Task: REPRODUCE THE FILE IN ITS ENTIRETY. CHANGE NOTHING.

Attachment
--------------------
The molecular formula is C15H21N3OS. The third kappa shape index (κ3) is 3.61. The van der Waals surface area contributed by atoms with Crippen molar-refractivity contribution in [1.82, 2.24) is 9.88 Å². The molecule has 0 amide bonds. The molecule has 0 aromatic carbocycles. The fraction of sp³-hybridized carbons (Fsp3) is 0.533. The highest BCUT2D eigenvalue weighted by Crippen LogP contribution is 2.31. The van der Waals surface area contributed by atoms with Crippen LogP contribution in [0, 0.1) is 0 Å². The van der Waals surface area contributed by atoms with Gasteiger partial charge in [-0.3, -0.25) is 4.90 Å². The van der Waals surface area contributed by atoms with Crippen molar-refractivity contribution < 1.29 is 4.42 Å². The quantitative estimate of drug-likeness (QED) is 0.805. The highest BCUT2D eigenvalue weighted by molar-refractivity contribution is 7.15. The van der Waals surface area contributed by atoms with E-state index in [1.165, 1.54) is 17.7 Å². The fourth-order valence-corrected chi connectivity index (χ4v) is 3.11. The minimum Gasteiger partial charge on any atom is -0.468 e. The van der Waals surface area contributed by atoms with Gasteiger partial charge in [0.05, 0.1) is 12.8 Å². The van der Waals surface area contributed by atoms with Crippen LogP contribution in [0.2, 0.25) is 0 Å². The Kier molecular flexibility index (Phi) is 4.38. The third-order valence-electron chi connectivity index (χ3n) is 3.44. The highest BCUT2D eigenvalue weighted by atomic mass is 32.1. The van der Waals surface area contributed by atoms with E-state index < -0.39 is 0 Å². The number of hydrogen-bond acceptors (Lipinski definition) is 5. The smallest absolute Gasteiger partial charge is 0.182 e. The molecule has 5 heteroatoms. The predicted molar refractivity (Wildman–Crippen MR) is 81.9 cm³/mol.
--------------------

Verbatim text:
The molecular formula is C15H21N3OS. The third kappa shape index (κ3) is 3.61. The van der Waals surface area contributed by atoms with Crippen molar-refractivity contribution in [1.82, 2.24) is 9.88 Å². The molecule has 0 amide bonds. The molecule has 0 aromatic carbocycles. The fraction of sp³-hybridized carbons (Fsp3) is 0.533. The highest BCUT2D eigenvalue weighted by Crippen LogP contribution is 2.31. The van der Waals surface area contributed by atoms with Crippen LogP contribution in [0, 0.1) is 0 Å². The van der Waals surface area contributed by atoms with Gasteiger partial charge in [-0.3, -0.25) is 4.90 Å². The van der Waals surface area contributed by atoms with Crippen molar-refractivity contribution < 1.29 is 4.42 Å². The quantitative estimate of drug-likeness (QED) is 0.805. The highest BCUT2D eigenvalue weighted by molar-refractivity contribution is 7.15. The van der Waals surface area contributed by atoms with E-state index in [1.165, 1.54) is 17.7 Å². The fourth-order valence-corrected chi connectivity index (χ4v) is 3.11. The minimum Gasteiger partial charge on any atom is -0.468 e. The van der Waals surface area contributed by atoms with Gasteiger partial charge in [0.05, 0.1) is 12.8 Å². The van der Waals surface area contributed by atoms with Crippen LogP contribution in [0.2, 0.25) is 0 Å². The Kier molecular flexibility index (Phi) is 4.38. The third-order valence-electron chi connectivity index (χ3n) is 3.44. The highest BCUT2D eigenvalue weighted by atomic mass is 32.1. The van der Waals surface area contributed by atoms with E-state index < -0.39 is 0 Å². The number of hydrogen-bond acceptors (Lipinski definition) is 5. The smallest absolute Gasteiger partial charge is 0.182 e. The molecule has 5 heteroatoms. The predicted molar refractivity (Wildman–Crippen MR) is 81.9 cm³/mol.